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Am J Emerg Med. 2015 Sep;33(9):1219-24. doi: 10.1016/j.ajem.2015.05.036. Epub 2015 May 30.

Blood pressure treatment and outcomes in hypertensive patients without acute target organ damage: a retrospective cohort.

Author information

1
Department of Emergency Medicine, Wayne State University, Detroit, MI; Cardiovascular Research Institute, Wayne State University, Detroit, MI. Electronic address: plevy@med.wayne.edu.
2
Internal Medicine, St Joseph Mercy Ann Arbor, Ann Arbor, MI.
3
Department of Emergency Medicine, Henry Ford Hospital, Detroit, MI.
4
Department of Emergency Medicine, Akron General Medical Center, Akron, OH.
5
Department of Emergency Medicine, Wayne State University, Detroit, MI.
6
Department of Emergency Medicine, Denver Health Medical Center, Denver, CO.
7
Department of Emergency Medicine, William Beaumont Hospital, Royal Oak, MI.
8
Michigan State University College of Osteopathic Medicine, East Lansing, MI.
9
Department of Emergency Medicine, Wayne State University, Detroit, MI; Wayne State University School of Medicine, Detroit, MI; Department of Emergency Medicine, University of Illinois Medical Center, Chicago, IL.
10
Department of Emergency Medicine, Wayne State University, Detroit, MI; Internal Medicine, St Joseph Mercy Ann Arbor, Ann Arbor, MI.
11
Cardiovascular Research Institute, Wayne State University, Detroit, MI; Department of Internal Medicine, Wayne State University, Detroit, MI.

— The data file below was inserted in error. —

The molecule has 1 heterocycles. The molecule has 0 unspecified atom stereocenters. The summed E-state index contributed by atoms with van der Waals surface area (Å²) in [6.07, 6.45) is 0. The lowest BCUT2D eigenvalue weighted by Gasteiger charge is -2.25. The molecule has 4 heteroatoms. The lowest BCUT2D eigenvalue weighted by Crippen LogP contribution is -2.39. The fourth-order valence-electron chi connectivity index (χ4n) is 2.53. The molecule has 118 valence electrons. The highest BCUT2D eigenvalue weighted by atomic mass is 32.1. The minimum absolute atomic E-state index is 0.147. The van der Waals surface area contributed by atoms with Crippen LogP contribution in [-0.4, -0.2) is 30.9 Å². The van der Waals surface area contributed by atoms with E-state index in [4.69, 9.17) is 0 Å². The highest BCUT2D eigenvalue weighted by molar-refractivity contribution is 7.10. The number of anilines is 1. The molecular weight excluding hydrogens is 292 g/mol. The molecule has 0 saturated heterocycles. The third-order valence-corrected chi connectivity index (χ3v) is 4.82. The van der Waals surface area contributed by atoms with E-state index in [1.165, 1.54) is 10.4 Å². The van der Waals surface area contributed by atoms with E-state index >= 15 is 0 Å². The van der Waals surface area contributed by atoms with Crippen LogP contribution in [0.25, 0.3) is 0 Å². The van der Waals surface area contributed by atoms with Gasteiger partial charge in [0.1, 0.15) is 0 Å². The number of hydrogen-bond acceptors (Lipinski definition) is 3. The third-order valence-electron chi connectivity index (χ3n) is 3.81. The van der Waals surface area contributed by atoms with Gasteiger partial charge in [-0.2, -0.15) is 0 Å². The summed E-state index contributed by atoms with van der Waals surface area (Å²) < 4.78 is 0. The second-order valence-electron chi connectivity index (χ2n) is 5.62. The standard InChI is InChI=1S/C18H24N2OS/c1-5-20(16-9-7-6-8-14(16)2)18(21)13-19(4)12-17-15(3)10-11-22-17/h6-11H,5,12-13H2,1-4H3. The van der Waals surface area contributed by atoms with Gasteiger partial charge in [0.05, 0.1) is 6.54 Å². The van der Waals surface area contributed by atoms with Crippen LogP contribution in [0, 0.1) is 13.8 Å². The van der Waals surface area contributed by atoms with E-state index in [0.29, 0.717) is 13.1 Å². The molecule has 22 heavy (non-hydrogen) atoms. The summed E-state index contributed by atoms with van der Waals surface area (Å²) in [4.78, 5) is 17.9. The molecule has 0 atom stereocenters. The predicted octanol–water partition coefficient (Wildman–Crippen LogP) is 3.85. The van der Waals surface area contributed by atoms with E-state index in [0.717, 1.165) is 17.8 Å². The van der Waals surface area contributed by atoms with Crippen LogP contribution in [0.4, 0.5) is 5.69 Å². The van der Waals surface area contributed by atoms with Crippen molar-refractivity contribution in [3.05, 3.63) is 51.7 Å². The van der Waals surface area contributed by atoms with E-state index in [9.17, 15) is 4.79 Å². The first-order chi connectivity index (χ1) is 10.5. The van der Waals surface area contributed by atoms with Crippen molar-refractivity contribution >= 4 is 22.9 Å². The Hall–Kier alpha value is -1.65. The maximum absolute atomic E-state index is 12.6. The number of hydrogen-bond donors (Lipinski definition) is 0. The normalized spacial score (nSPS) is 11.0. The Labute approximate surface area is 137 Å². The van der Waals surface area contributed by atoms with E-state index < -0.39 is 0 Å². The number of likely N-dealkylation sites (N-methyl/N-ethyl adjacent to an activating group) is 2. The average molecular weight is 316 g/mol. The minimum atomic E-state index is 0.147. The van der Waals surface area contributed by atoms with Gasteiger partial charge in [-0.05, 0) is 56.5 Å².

Abstract

OBJECTIVES:

The objective is of the study to evaluate the effect of antihypertensive therapy in emergency department (ED) patients with markedly elevated blood pressure (BP) but no signs/symptoms of acute target organ damage (TOD).

METHODS:

This is a retrospective cohort study of ED patients age 18 years and older with an initial BP greater than or equal to 180/100 mm Hg and no acute TOD, who were discharged with a primary diagnosis of hypertension. Patients were divided based on receipt of antihypertensive therapy and outcomes (ED revisits and mortality) and were compared.

RESULTS:

Of 1016 patients, 435 (42.8%) received antihypertensive therapy, primarily (88.5%) oral clonidine. Average age was 49.2 years, and 94.5% were African American. Treated patients more often had a history of hypertension (93.1% vs 84.3%; difference = -8.8; 95% confidence interval [CI], -12.5 to -4.9) and had higher mean initial systolic (202 vs 185 mm Hg; difference = 16.9; 95% CI, -19.7 to -14.1) and diastolic (115 vs 106 mm Hg; difference = -8.6; 95% CI, -10.3 to -6.9) BP. Emergency department revisits at 24 hours (4.4% vs 2.4%; difference = -2.0; 95% CI, -4.5 to 0.3) and 30 days (18.9% vs 15.2%; difference = -3.7; 95% CI, -8.5 to 0.9) and mortality at 30 days (0.2% vs 0.2%; difference = 0; 95% CI, -1.1 to 0.8) and 1 year (2.1% vs 1.6%; difference = -0.5; 95% CI, -2.5 to 1.2) were similar.

CONCLUSIONS:

Revisits and mortality were similar for ED patients with markedly elevated BP but no acute TOD, whether they were treated with antihypertensive therapy, suggesting relative safety with either approach.

PMID:
26087706
DOI:
10.1016/j.ajem.2015.05.036
[Indexed for MEDLINE]

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